New York City's Black-owned businesses average $864,000 in annual sales. In comparison, white-owned businesses average $2.76 million in annual sales. This means that the City needs to more than triple the average annual sales volume of Black-owned firms to achieve parity.
High-Wage Industry Participation
This category of measurement uses the percentage of employer businesses in the Professional and Technical Services sector as a proxy metric for businesses operating in high-wage sectors. Healthier entrepreneurial ecosystems tend to have a higher percentage of businesses operating in markets that yield higher sales and offer better wages. As with the other categories of the SBET Index, high-wage industry participation is also assessed against a comparison group.
12% of Black-owned businesses in the New York City Metropolitan Statistical Area (MSA) are in the Professional and Technical Services Sector, compared to 15% for white-owned firms in the same sector in the MSA. Diversifying the sector participation of Black-owned firms will naturally mean increasing the number of firms in the highest-paying industries.
Get a roadmap to an inclusive recovery
Local and regional leaders can use the data insights from the Small Business Equity Tool™ (SBET) with strategies outlined in our National Inclusive Metro Recovery Playbook to chart a clear course for a recovery that uplifts all communities.
The Playbook highlights best practices from cities across the country that are pioneering approaches to strengthen key dimensions of their minority- and women- owned business ecosystems.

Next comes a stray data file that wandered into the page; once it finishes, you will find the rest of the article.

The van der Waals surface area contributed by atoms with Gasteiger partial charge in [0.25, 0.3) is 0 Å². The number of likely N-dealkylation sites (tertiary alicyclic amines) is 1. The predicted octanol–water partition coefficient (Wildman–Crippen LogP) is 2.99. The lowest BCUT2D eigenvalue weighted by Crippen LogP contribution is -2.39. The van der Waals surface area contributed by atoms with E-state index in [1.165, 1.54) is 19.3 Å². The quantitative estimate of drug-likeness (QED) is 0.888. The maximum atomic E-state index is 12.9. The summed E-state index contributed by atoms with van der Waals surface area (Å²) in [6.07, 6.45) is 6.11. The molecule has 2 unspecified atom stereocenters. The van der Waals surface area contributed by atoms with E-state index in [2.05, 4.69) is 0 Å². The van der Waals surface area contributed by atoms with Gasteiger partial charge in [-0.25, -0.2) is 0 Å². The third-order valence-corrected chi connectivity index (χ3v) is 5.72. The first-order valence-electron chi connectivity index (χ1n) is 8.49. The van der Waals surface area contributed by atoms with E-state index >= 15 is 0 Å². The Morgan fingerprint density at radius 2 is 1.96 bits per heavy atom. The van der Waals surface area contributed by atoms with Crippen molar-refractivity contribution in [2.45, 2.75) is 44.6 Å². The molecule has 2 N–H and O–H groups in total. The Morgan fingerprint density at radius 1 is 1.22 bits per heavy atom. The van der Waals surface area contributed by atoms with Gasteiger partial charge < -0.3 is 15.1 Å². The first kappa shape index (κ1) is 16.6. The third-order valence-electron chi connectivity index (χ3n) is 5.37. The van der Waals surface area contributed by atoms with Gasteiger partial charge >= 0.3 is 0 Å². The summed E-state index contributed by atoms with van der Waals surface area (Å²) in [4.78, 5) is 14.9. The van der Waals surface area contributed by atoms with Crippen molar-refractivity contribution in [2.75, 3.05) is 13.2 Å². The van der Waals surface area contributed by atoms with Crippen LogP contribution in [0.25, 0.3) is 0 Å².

The Mastercard Center for Inclusive Growth advances equitable and sustainable economic growth and financial inclusion around the world. The Center leverages the company's core assets and competencies, including data insights, expertise and technology, while administering the philanthropic MasterCard Impact Fund, to produce independent research, scale global programs and empower a community of thinkers, leaders and doers on the front lines of inclusive growth.
Founded in 2017 by Los Angeles Mayor Eric Garcetti, Accelerator for America finds and develops solutions to economic insecurity and shares them with cities to create national change from the ground up. AFA is led by an Advisory Council comprising mayors, labor leaders, corporate CEOs and non-profit executives from across the country, and its work is driven by an exceptional staff.
The Nowak Metro Finance Lab was founded in 2018 to help cities identify and implement innovative strategies and leverage public assets and fund public infrastructure for public benefit, with a focus on supporting inclusive and equitable growth. The Lab honors the legacy of Jeremy Nowak, the widely respected urban thought leader and practitioner. Read more about Jeremy's work and legacy.